Aaah, the Fourth of July. Who doesn’t love the fireworks, a day off work, the gratuitous meat-eating?
While the latter two may be more run-of-the-mill ways to celebrate an occasion, the booming kaleidoscopic displays are certainly a tradition that set the Fourth apart from other American holidays.
In honor of the turbulent birth of our nation, here’s a batch of six-legged arthropods you can find around the Bay Area that explode, glow, and flaunt their colors, proving that the animal kingdom doesn’t wait for a national holiday to put on a show. It’s always on display, in its own impressive way.
If you had a superpower, would it be the ability to blast noxious, 100° C fluid from your anus into the face of your attacker — and have dead-on aim, to boot? If yes, you’d have to have the silhouette of a bombardier beetle emblazoned on your costume’s chest plate. Or wherever.
These beetles have a two-chambered gland- one contains hydrogen peroxide and hydroquinones, and the other enzymes. When threatened, the glands release their contents into a separate reaction chamber to create heat, oxygen, water, and benzoquinone. The buildup of oxygen gas shoots the hot mixture out with an audible “pop!” and into the face of an attacker.
Bombardiers can swivel their abdomen 270-degrees in any direction, meaning they can fire behind, to their front, or to their sides!
Endemic to multiple continents, these ground-dwelling, flightless beetles of the subfamily Paussinae can be found in the Bay Area in a variety of habitats as long as there’s enough moisture to keep their eggs from drying out. They’re even found as deadly guests of honor in ant colonies.
On your next night hike, keep an eye out for pinpricks of glitter in the dark. Before you dismiss it as a figment of your imagination, take a closer look —you’re probably in the presence of a Western banded glowworm (Zarhipis integripennis), the only land-dwelling bioluminescent animal in the Bay Area— that I know of, anyway.
Bioluminescence is a chemical reaction that creates light with very little heat — a reaction between oxygen, the pigment luciferin, and the enzyme luciferase. On land, beetles and fungi are the most common sources of bioluminescence; it’s far more prevalent in the ocean, especially in deep water where no light from the sun filters down.
In the Bay Area, look for the Western banded glowworm on the ground where there’s more moisture. In areas where the air tends to be more humid, glowworms can survive higher up in the trees. “Glowworm” is a misnomer, though, since Zarhipis integripennis is actually a beetle.
Mature females are larviform, meaning they look nearly identical to the larvae. The males eventually pupate into a more standard beetle-body and lose their bioluminescent properties in the process (but gain the ability to fly); only the females and larvae glow.
Contrary to the various species of lightning bugs that sparkle the skies back East, the Western banded glowworm doesn’t use its bling to attract mates. Far from a come-hither flicker, the light is a blaring “Toxic! Don’t eat!” warning to any would-be predator. To score ladies in the wilderness, males have to rely on their elaborately feathered antennae to follow pheromone signals emitted by the females.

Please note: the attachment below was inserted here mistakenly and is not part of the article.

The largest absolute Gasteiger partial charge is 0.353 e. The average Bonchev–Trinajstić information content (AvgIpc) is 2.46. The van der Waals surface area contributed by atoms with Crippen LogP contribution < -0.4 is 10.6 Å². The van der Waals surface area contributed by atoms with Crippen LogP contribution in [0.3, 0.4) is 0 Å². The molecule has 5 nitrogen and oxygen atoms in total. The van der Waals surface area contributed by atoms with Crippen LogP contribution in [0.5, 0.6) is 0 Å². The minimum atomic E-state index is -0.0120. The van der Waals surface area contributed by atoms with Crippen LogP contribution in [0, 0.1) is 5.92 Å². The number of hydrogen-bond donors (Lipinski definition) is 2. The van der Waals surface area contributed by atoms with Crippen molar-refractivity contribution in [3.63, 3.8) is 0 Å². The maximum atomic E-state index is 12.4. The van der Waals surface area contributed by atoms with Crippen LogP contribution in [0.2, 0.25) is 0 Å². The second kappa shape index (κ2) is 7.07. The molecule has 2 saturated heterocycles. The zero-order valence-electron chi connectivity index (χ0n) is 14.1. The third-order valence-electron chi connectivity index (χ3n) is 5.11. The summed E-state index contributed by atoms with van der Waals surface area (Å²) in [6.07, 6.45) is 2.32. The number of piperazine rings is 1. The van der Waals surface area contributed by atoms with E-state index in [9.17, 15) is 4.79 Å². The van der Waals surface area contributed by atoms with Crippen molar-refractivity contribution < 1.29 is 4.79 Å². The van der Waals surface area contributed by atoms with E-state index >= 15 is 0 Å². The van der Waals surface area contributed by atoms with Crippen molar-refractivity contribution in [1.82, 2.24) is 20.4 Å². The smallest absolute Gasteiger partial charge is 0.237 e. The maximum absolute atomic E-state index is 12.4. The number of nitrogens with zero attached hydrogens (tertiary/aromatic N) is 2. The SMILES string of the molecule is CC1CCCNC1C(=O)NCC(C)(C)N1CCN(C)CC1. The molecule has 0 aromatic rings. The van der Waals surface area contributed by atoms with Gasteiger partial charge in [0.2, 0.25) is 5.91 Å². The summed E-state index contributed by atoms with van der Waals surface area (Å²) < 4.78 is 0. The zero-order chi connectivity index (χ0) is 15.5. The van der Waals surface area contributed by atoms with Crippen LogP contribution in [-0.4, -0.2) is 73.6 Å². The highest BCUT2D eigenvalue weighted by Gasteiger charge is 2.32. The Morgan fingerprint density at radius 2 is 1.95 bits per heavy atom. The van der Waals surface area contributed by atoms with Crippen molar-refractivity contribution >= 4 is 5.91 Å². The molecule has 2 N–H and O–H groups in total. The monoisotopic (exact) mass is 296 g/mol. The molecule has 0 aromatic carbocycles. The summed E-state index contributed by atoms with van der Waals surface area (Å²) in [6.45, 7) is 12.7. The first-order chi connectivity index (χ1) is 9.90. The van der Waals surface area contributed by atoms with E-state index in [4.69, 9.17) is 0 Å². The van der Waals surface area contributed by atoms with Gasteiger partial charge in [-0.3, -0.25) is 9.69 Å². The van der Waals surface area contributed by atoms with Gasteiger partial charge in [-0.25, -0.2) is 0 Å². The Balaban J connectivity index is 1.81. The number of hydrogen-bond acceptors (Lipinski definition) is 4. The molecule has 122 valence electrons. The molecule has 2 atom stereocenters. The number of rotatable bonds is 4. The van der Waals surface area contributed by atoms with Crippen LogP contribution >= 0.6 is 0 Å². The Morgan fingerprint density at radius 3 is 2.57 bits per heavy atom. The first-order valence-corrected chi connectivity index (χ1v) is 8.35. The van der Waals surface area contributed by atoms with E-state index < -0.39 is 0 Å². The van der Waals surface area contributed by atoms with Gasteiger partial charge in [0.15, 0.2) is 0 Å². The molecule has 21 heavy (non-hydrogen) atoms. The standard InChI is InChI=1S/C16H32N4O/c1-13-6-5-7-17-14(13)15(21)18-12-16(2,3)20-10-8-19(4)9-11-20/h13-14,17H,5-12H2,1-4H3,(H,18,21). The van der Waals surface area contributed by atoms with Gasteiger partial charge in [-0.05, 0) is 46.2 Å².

There are plenty of insects whose vibrant colors can inspire gasps of delight. Butterflies, harlequin bugs, dragonflies —who doesn’t love those little revelations when one catches our eye? Here, though, we will focus on the humble sweat bee.
The first time I saw one of these, I mean, really looked at it, I was mesmerized. It was pointed out on a walk with the Insect Sciences Museum of California, and I crept closer to take a better look. My face was inches away from the little body busily digging around in a flower, the sunlight glinting off its emerald exoskeleton and giant eyes. Its hind legs were heavy with pollen, and I flashed back to gleefully wading through a ball pit as a kid while I watched it enthusiastically shove its way through the stamens.
Since then I see them everywhere, and I usually stop for a moment to watch them go about their business. In the warmer months, this can make walking from place to place a rather lengthy process.
The family Halictidae are commonly called “sweat bees” because of their attraction to the salt in human sweat. They come in a variety of colors- from shiny black to brown, red, green, and yellow, and are one of the larger families in the order Hymenoptera. You can find them in nearly all parts of the world except Australia and parts of Asia.
Other bees can be attracted to sweat as well, but “sweat bee” technically refers to members of the Halictidae family.
Halictidae have the highest variety of behavior within the order Hymenoptera. They can be solitary, semi-social, communal, or eusocial, and that differs not only between general species behavior but also on the time of year, altitude, general location, and other factors that are as yet undetermined.
Like many bees native to California, the sweat bee nests underground-she digs a burrow in the dirt, lines it with balls of pollen for the larvae to eat once they’ve hatched, then lays her eggs. They’re also an important native pollinator. To attract these little prizes to your garden, forego the mulch (it prevents them from digging in the dirt and laying eggs) and plant some flowers for them to feast upon. They will come, oh yes, they will come.
Happy Fourth, everyone! I hope you have a great weekend —I’ll be shamelessly rattling on about Bay Area nature around mouthfuls of potato salad while waving sparklers dangerously close to my eyes. You have my permission to do the same.
Constance Taylor is a Bay Nature editorial intern and founder of Wild Oakland.
Most recent in Wildlife: Invertebrates, Reptiles, Amphibians
Scientists aren't sure why convergent ladybugs huddle together during the winter.
Wildlife: Invertebrates, Reptiles, Amphibians